Thought I would keep it light this evening.
During my birthday dinner, my friend Alex we were talking about music and he brought up the point that music from the 1980’s is still very popular even when you go to a bar with relatively young people. I initially had thoughts about demographics that would be of the age to have listened to that music but then forgot the math didn’t work. My next theory was that the music from the 1980’s rose during the MTV era and lived in an era where mass media and commerce were exploding.
The 1980’s were the kick-off of the consumer credit era. We had malls, we had time, and we had suburbs. That connected with MTV and GREAT music creates a convergence where the music becomes memorable. I mean, think about 1984… you had Michael Jackson, Prince, Madonna at their peaks. There was so much great, transcendent pop music. It was unreal.
So we have a great era of music that a lot of America knows. Great. But why are young people drawn to it?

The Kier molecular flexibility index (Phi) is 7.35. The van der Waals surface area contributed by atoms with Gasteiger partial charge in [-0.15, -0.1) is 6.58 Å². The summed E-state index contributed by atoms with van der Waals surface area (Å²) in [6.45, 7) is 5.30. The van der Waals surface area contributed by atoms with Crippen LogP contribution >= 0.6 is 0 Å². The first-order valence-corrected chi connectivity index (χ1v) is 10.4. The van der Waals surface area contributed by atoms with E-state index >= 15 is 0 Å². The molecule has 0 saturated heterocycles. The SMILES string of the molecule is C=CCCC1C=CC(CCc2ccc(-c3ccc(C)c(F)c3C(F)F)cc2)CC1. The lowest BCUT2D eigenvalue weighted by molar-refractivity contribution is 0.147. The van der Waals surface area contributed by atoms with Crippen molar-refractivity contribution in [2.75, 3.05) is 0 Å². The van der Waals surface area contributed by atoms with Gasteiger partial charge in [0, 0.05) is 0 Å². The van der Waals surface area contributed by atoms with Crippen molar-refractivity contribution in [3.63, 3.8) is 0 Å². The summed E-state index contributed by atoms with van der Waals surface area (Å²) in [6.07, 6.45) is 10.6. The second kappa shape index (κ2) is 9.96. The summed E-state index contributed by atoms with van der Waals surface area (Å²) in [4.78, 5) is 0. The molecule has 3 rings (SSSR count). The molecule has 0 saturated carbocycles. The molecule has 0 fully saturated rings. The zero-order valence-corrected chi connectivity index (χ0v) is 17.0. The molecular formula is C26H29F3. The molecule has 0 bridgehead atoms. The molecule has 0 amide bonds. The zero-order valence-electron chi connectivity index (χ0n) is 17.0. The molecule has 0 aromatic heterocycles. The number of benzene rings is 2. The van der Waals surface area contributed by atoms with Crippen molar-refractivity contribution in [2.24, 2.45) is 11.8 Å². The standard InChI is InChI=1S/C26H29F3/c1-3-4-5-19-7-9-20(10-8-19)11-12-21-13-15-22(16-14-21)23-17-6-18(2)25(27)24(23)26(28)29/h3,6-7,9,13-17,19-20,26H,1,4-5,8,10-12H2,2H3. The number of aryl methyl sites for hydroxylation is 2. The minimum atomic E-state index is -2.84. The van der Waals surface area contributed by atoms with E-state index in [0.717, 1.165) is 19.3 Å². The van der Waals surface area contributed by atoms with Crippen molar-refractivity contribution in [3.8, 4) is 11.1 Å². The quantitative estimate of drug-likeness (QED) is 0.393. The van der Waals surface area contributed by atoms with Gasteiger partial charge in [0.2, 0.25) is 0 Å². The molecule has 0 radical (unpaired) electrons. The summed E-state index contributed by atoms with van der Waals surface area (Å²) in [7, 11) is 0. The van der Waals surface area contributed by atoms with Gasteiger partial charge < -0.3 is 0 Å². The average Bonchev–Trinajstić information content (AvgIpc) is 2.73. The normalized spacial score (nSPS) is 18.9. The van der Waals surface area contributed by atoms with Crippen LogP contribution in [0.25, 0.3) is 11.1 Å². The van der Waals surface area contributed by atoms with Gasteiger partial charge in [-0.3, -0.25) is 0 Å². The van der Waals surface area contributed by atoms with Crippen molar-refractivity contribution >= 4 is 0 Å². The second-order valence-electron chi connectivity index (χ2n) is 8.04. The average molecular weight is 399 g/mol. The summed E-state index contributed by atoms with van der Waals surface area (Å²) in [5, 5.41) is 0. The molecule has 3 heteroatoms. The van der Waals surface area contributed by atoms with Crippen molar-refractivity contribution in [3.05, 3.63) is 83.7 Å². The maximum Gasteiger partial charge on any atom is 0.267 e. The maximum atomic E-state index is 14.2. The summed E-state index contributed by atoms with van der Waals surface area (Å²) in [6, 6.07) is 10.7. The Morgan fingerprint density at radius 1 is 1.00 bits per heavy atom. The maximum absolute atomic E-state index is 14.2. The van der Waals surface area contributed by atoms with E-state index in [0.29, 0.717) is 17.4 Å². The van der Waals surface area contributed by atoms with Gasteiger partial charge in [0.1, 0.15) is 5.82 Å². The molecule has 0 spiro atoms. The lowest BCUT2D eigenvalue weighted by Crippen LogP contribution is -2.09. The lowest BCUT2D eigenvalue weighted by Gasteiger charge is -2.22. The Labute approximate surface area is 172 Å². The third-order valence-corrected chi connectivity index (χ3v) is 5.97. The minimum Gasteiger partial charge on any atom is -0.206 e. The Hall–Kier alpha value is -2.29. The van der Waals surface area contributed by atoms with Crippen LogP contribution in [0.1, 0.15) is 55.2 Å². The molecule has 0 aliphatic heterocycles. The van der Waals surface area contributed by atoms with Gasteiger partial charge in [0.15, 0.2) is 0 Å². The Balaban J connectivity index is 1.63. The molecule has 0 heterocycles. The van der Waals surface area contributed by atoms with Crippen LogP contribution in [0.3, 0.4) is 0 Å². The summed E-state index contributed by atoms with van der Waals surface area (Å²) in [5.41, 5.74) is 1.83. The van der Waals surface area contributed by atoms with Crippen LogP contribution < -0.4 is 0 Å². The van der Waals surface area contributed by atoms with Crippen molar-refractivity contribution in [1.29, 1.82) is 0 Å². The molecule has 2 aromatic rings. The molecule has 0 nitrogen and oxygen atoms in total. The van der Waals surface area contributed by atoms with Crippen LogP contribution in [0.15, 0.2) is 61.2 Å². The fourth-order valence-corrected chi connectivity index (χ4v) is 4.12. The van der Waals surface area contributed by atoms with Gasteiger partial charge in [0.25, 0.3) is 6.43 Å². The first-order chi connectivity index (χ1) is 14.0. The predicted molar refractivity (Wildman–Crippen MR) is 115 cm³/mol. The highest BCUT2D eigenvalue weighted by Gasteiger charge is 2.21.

1. Their parents would have raved about it… they might have been the right age to have lived through the 1980’s.
2. The way music is consumed allows for learning a whole era of music in a heartbeat! If you want to listen the whole catalog of Guns and Roses or Michael Jackson, you go to Youtube or Spotify and listen to every song they ever made. That was impossible in prior generations. If you heard a song you had to go to record store, find the record it was on, then DECIDE if you wanted to BUY it…. (you could record it off the radio?)
3. Music from the 1980’s had consensus AND it was good. We all shared in the experience of certain records or songs, as country. While that era did carry on thru the 1990’s and early 2000’s it seems the 1980’s held on a touch longer, was a bit more iconic. That is appealing, that makes the music appealing. By being iconic, young people want to belong to that narrative.
Anyway, thats why I think 1980’s music has stuck around.